The Darkness for Xbox 360 is a mediocre game pretending to be an excellent one. Despite the fact that I’m completely aware of this, I still can’t decide which side I land on. It’s kind of like how George Bush is so obviously a bad guy, and yet, he gets by well enough on some sort of dopey charm. The Darkness was developed by Starbreeze, creators of the best thing Vin Diesel ever starred in: Chronicles of Riddick: Escape from Butcher Bay for the original Xbox. There are some similarities to be found here: the concrete-to-everything-else ratio is still 10:1, the most unsuspecting weirdos all seem to need your help with something, and there are a ton of collectables – this time it’s in the form of phone numbers which you call at payphones to unlock concept art and full issues of the original comic.
Yes, The Darkness is based on the comic series of the same name. I’d never read it before, but the fact that I could barely read the text at 1080p tells me the developers did, and decided it was best to spare us. The story of the game itself is interesting enough, though, despite the fact I normally champion stories that have grey areas and questionable heroes, the plot here is a bit overbearing.
You play as Jackie Estacado, a 21-year-old gangster who was brought up by a New York City Mafia boss. He looks like half the attendees at I-Con if they had less Mountain Dew and more HGH in their diet. Unfortunately for Jackie, he is suddenly possessed by Mike Patton in the form of a demonic tentacle monster with a horrible case of bronchitis. Throughout the adventure you meet dirty cops, dirty gangsters, and even dirty undead Nazis. Aside from a particularly poignant scene in which Jackie watches To Kill a Mockingbird with his girlfriend, the entire game is about as bright as Don Corleone’s asshole.
The gameplay is standard first-person shooter fare with evil demon powers thrown in for good measure. You spend a lot of time helping out random folks in the subway with various problems that usually involve killing people. However, at one point a batshit-insane old lady had me collecting quarters she dropped in front of an oncoming train. Imagine the scene: you, waiting on the tracks so this crazy geezer can toss a handful of quarters and watch you scramble wildly for her own sadistic pleasure. All told, she spent about five dollars watching me attempt this feat, and all I got out of it was another unreadable comic book.
When I wasn’t being harassed by subway kooks, I was shooting people or raping them with slimy black tentacles. More often than not, I went the rape-route, as I found the shooting mechanics to be about as fun as threading a needle, not to mention swinging a big black cock around is a concept I hadn’t experienced in a game before. They’re usually white, and small, and Japanese.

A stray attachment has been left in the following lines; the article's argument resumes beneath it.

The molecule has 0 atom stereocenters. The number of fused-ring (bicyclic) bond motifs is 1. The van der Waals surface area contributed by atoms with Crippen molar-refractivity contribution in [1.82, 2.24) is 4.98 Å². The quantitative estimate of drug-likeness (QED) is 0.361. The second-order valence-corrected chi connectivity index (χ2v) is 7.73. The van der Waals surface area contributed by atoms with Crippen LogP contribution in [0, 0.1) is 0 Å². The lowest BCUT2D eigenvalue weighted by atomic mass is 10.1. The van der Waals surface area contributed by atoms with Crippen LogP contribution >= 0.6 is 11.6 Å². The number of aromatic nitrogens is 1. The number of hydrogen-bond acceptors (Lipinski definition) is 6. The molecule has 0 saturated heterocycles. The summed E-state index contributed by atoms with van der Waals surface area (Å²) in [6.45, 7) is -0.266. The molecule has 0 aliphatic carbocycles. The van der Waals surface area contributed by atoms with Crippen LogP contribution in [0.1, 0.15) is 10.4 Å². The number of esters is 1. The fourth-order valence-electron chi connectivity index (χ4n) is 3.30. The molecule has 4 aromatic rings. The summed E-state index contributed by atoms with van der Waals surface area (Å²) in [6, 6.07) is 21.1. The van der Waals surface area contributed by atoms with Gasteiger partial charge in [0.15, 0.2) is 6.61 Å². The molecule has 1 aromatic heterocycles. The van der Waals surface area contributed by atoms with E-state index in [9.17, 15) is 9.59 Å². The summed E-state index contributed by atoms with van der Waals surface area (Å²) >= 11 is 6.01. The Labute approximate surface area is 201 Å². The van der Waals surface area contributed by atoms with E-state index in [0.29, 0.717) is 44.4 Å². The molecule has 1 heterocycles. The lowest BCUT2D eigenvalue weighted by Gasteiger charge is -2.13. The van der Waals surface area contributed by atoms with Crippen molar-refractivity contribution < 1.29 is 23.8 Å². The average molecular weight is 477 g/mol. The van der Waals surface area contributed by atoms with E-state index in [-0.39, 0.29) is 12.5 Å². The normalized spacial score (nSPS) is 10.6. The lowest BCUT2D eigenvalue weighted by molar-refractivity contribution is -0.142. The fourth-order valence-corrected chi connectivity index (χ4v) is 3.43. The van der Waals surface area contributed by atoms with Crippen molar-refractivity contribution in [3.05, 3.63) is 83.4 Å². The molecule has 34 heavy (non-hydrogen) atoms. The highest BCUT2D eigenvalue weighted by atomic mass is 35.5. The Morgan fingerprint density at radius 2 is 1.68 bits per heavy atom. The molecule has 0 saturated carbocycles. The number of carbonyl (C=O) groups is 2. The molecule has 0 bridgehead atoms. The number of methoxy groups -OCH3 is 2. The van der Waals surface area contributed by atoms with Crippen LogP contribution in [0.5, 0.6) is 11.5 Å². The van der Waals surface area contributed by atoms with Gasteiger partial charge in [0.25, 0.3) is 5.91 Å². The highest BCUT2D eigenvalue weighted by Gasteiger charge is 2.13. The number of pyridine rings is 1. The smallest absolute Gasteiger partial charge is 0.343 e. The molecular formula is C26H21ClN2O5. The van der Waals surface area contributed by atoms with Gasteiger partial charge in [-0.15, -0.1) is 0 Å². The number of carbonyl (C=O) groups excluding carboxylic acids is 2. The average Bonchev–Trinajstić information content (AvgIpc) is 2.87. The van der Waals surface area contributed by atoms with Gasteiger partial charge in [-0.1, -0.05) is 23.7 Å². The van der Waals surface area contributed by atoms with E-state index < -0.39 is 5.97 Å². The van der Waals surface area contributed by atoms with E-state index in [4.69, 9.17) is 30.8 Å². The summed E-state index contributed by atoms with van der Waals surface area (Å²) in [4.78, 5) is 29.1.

When I investigated the cause of my aiming troubles, I came across an entire suite of tools for modifying my sensitivity. No less than four sliders allowed me to adjust a host of values I didn’t completely understand nor were documented in the instruction manual. If I wanted to mess with this stuff, I would have applied for a job at Starbreeze.
The questionable design choices don’t end there. A weird cover system exists in The Darkness which, if I were the developer, I’d give some fancy name like “Procedural Weapon/Noggin Concealment” and slap on the back of the box. In reality, it means that half the time you peak over an object to shoot someone, Jackie reaches over with his guns-and the other time he simply peaks his head out like an innocent groundhog. I found that armed gangsters weren’t phased by my attempts to stare them down, and they typically took the opportunity to play Jackie-mole with my exposed head.
These glitches and control issues were persistent, but I quickly found ways around them. One of your powers allows you to detach one of your slithering sausage monsters and perform remote kills safely from a distance. By the end of the game, I’d dispatched half the population of New York City with the little guy. Nothing like the hero cowering behind trash cans the entire game.
Despite all the awkwardness, I have to say I enjoyed my 10-12 hours of time with The Darkness. There were enough clever little moments to keep things interesting, especially if you can grab it for $20 or so. Just don’t touch the multiplayer modes. Online play feels like a practical joke, with characters barely animating, a complete lack of responsiveness, and everyone I played with wondering what they’d gotten themselves into. If you’re into story-driven shooters with a dark tone, you can look past all the silly gameplay quirks, and if you’ve already played the far-superior Riddick, I’d say The Darkness is a good rental or cheap buy.